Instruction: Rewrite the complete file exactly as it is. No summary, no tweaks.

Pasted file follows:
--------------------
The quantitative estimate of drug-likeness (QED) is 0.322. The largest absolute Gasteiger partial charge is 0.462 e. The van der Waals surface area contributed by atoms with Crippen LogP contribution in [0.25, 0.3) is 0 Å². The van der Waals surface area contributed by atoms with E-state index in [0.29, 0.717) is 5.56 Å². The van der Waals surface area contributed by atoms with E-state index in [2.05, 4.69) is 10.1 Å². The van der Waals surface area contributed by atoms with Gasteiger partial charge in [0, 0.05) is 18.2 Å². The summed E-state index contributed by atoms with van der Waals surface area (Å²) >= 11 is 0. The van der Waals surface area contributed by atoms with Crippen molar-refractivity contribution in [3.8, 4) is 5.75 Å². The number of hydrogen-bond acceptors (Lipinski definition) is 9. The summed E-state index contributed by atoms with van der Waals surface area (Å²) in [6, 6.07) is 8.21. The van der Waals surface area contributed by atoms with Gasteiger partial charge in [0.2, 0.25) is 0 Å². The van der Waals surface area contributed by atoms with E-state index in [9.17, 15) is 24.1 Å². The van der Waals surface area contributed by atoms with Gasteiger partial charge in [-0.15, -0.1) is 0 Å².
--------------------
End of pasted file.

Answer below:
The quantitative estimate of drug-likeness (QED) is 0.322. The largest absolute Gasteiger partial charge is 0.462 e. The van der Waals surface area contributed by atoms with Crippen LogP contribution in [0.25, 0.3) is 0 Å². The van der Waals surface area contributed by atoms with E-state index in [0.29, 0.717) is 5.56 Å². The van der Waals surface area contributed by atoms with E-state index in [2.05, 4.69) is 10.1 Å². The van der Waals surface area contributed by atoms with Gasteiger partial charge in [0, 0.05) is 18.2 Å². The summed E-state index contributed by atoms with van der Waals surface area (Å²) >= 11 is 0. The van der Waals surface area contributed by atoms with Crippen molar-refractivity contribution in [3.8, 4) is 5.75 Å². The number of hydrogen-bond acceptors (Lipinski definition) is 9. The summed E-state index contributed by atoms with van der Waals surface area (Å²) in [6, 6.07) is 8.21. The van der Waals surface area contributed by atoms with Gasteiger partial charge in [0.2, 0.25) is 0 Å². The van der Waals surface area contributed by atoms with E-state index in [9.17, 15) is 24.1 Å². The van der Waals surface area contributed by atoms with Gasteiger partial charge in [-0.15, -0.1) is 0 Å².